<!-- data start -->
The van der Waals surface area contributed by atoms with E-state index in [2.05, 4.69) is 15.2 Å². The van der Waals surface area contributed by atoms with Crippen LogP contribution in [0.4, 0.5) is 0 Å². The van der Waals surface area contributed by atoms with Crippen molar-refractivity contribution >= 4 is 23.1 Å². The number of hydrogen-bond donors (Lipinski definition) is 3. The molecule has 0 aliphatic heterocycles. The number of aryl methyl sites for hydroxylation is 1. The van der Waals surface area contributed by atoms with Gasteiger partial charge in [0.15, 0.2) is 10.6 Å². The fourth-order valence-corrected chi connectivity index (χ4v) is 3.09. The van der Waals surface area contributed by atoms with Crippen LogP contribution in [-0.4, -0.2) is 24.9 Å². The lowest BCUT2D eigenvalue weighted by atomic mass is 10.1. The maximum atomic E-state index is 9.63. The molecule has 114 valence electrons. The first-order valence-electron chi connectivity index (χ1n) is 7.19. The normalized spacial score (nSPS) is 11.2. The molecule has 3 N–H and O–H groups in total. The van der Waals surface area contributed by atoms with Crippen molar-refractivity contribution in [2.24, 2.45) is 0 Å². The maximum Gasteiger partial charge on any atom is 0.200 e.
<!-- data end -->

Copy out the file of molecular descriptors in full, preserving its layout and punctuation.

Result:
The van der Waals surface area contributed by atoms with E-state index in [2.05, 4.69) is 15.2 Å². The van der Waals surface area contributed by atoms with Crippen LogP contribution in [0.4, 0.5) is 0 Å². The van der Waals surface area contributed by atoms with Crippen molar-refractivity contribution >= 4 is 23.1 Å². The number of hydrogen-bond donors (Lipinski definition) is 3. The molecule has 0 aliphatic heterocycles. The number of aryl methyl sites for hydroxylation is 1. The van der Waals surface area contributed by atoms with Gasteiger partial charge in [0.15, 0.2) is 10.6 Å². The fourth-order valence-corrected chi connectivity index (χ4v) is 3.09. The van der Waals surface area contributed by atoms with Crippen LogP contribution in [-0.4, -0.2) is 24.9 Å². The lowest BCUT2D eigenvalue weighted by atomic mass is 10.1. The maximum atomic E-state index is 9.63. The molecule has 114 valence electrons. The first-order valence-electron chi connectivity index (χ1n) is 7.19. The normalized spacial score (nSPS) is 11.2. The molecule has 3 N–H and O–H groups in total. The van der Waals surface area contributed by atoms with Crippen molar-refractivity contribution in [2.24, 2.45) is 0 Å². The maximum Gasteiger partial charge on any atom is 0.200 e.